KFI Winch in Mud. This is What Happens.

KFI Winch in Mud. This is What Happens.

October 29, 2014
When we first unboxed the SE45W winch from KFI Products, we had big dreams of going out and getting stuck. We knew the 4500-lb winch could, in theory, pull us out of anything. But deep down, we knew there had to be something out there it couldn’t handle. We were wrong.
This post has been a long time coming. Let me tell you, we have been stuck plenty of times. But when you go out to ride with the intention of getting stuck, it’s a lot harder than you think. The first real good day we had to try this out, we started at one of our favorite spots. Beth nearly drowned us the first time we went here. It’s a good thing she wasn’t driving this time because the water was a little higher than we expected.

 

KFI Winch | Scooter's Powersports

High water or not, we were on a mission. We set off  in search of an obstacle. We found it in the form of a ditch on a friend’s property. The plan, if you can really call it that, was to winch ourselves up the ditch and then back down. We didn’t get too far before we needed some assistance.

 

KFI Winch | Scooter's Powersports

We’re still not sure why we have the remote out in this photo. When we installed our KFI winch, we mounted a switch inside the cab. I think we started using the remote outside of the cab and just kept on with it when we climbed back in.

KFI Winch | Scooter's Powersports

We were incredibly impressed with the performance of the KFI winch. It pulled our almost 1300-lb Sandrail through some really thick mud like it was nothing.

KFI Winch | Scooter's Powersports

You may recall that this was not a particularly well thought out plan. Eventually we reached a point where there was no moving forward. The irony that the Sandrail is the ONLY Odes model that does not come without a rear winch was not lost on us. I predict another custom KFI winch install in our future.

Fortunately, we had friends around who were more than willing to help us out. (That’s our story and we’re sticking to it.)

KFI Winch | Scooter's Powersports

Unfortunately, there really wasn’t a good way to turn around – so we made our way back down the ditch in reverse. Again, thanks to our friends who were willing to pull us. And think, it only cost us a few jokes at our expense.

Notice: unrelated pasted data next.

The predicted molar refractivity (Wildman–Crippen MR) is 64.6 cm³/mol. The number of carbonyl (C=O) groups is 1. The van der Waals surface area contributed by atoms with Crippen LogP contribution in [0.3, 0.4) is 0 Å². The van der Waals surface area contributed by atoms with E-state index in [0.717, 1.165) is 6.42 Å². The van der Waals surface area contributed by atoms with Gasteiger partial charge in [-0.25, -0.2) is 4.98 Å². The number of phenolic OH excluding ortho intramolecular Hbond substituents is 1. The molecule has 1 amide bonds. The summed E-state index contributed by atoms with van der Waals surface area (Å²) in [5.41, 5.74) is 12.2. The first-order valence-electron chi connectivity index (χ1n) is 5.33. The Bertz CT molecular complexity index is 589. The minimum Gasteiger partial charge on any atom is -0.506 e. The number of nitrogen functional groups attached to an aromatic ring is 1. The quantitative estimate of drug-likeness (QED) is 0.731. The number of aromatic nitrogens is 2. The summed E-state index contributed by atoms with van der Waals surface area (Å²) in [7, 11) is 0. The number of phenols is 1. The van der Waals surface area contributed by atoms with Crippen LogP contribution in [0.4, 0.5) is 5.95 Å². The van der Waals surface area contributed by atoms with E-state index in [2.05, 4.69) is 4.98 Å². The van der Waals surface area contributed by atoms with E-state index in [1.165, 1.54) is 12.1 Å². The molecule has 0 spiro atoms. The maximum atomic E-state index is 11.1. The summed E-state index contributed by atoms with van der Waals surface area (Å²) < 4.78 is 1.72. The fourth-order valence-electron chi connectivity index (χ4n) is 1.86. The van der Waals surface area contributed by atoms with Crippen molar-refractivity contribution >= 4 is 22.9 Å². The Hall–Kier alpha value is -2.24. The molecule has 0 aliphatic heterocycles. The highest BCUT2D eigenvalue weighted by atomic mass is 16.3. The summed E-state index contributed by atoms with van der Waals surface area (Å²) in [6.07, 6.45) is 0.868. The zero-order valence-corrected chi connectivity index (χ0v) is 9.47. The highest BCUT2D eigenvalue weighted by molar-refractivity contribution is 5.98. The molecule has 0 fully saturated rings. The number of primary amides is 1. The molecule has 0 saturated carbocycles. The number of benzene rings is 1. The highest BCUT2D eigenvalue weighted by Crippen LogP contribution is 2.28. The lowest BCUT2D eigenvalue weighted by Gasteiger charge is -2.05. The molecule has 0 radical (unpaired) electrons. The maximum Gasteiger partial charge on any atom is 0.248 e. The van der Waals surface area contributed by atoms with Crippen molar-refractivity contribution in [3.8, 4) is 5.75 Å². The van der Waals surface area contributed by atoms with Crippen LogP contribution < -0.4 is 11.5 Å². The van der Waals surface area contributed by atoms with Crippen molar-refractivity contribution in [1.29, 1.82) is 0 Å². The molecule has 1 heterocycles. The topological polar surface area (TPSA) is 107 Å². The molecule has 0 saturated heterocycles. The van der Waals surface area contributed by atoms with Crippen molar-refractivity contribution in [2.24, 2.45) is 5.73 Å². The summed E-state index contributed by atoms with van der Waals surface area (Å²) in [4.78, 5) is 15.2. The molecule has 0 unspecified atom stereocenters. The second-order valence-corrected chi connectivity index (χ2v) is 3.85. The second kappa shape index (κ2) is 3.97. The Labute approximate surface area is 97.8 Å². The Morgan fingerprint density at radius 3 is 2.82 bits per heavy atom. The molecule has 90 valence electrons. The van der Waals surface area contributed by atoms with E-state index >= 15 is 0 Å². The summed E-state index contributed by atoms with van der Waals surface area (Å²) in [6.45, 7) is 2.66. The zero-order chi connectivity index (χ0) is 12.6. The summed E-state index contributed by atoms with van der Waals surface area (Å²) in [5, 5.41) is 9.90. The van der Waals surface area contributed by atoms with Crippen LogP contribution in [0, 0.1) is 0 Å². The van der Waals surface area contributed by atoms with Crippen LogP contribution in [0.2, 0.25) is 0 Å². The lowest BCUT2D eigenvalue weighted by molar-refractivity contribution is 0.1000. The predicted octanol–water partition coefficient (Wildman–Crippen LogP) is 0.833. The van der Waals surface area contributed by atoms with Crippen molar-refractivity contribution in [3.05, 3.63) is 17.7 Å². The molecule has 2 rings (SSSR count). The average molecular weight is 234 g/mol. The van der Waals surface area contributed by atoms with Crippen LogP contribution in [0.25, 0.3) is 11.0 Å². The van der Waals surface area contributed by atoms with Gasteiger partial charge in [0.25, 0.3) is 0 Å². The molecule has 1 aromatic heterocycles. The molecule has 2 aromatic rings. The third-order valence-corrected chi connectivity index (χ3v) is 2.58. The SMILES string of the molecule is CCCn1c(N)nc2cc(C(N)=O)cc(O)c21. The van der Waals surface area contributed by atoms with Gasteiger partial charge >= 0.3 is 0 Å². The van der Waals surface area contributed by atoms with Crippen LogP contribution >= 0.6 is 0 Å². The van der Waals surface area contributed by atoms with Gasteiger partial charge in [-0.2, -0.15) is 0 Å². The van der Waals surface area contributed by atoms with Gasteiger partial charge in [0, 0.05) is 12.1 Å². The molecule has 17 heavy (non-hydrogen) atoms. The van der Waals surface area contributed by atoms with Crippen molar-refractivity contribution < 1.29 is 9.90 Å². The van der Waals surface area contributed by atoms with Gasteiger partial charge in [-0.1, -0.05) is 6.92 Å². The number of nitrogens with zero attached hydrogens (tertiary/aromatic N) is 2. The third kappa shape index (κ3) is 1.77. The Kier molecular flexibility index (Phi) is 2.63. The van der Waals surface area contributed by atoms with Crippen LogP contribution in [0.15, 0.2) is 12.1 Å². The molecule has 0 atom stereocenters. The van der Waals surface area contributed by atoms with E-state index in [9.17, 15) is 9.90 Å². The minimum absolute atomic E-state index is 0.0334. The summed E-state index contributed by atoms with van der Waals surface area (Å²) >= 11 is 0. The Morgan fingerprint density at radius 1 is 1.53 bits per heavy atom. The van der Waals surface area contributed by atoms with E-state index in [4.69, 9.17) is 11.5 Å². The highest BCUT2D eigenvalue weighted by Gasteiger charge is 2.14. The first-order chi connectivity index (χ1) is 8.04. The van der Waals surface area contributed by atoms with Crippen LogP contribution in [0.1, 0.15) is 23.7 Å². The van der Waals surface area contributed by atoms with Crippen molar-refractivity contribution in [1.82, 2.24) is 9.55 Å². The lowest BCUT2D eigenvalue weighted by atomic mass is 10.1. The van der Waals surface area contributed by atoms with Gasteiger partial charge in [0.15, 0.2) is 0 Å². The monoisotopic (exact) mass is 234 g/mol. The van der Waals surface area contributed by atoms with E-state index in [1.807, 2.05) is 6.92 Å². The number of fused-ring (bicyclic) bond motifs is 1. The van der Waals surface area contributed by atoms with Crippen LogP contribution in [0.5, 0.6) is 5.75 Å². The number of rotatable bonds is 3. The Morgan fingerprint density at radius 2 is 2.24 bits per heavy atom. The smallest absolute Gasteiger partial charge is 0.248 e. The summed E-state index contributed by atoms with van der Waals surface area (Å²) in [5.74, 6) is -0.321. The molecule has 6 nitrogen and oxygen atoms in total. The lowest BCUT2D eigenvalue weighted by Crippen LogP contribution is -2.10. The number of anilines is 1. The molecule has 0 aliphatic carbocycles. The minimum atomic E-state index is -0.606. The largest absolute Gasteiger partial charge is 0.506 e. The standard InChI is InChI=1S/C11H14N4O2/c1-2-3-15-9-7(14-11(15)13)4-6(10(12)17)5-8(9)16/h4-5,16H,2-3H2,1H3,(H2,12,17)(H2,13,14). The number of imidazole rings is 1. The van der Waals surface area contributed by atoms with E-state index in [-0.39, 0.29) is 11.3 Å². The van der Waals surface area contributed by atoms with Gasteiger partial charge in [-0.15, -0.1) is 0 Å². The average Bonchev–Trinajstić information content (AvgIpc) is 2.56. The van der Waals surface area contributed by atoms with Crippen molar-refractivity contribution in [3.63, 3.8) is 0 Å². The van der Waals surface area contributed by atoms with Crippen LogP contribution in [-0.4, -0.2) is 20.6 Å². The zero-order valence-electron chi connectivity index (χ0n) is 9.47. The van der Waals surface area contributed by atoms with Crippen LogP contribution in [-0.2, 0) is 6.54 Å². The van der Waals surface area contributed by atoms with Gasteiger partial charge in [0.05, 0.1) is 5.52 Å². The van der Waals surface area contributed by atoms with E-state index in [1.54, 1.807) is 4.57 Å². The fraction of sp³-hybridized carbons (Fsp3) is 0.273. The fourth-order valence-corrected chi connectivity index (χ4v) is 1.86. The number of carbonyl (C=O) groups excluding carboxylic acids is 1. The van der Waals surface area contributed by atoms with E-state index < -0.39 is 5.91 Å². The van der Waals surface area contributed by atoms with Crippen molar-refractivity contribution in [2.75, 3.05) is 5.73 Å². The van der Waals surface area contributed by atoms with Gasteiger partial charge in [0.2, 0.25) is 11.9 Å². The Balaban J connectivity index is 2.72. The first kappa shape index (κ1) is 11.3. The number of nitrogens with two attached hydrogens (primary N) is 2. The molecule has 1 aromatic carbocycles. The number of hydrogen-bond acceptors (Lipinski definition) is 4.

KFI Winch | Scooter's Powersports

Of course, just because we’ve gotten ourselves stuck and unstuck doesn’t mean we can call it a day. Getting back onto dry land only made us more determined to get someone else stuck in the mud. Naturally, we volunteered the one guy there without a winch. (Although after this ordeal, we’re seeing KFI winch in his future too!)

KFI Winch | Scooter's Powersports

KFI Winch | Scooter's Powersports

Once we were sure he wasn’t going anywhere, we were happy to lend a helping hand.

When the day was done, we contacted KFI to give them a preview of what we had been up to. They responded right away with some really great advice.

Make sure you use your winches (ours and others) even when you do not need them to help keep the motor dry from condensation, especially when riding in wet conditions. The best maintenance is to put your winch into freespool and run the winch in and out until the motor housing gets warm (NOT hot) to the touch… This will help burn any condensation accumulated from riding as well as various weather conditions.

Since we’ve started with KFI, we’ve begun selling their plows in the store. We’re asked on a daily basis why we recommend KFI over any other brand and the answer is simple: their focus on customer service. Not only do they make great products, but they make them incredibly user friendly. Their directions are written so that someone who is brand new to doing their own maintenance can install and maintain their products. And honestly, going out and pushing a product to the limit is a lot easier when you know that it’s from a company who will stand behind you.

KFI Winch | Scooter's Powersports

KFI Winch | Scooter's Powersports

Disclaimer: All of the riding and footage used in this post was taken on private property with the owner’s permission. No laws were broken and no crops were harmed.

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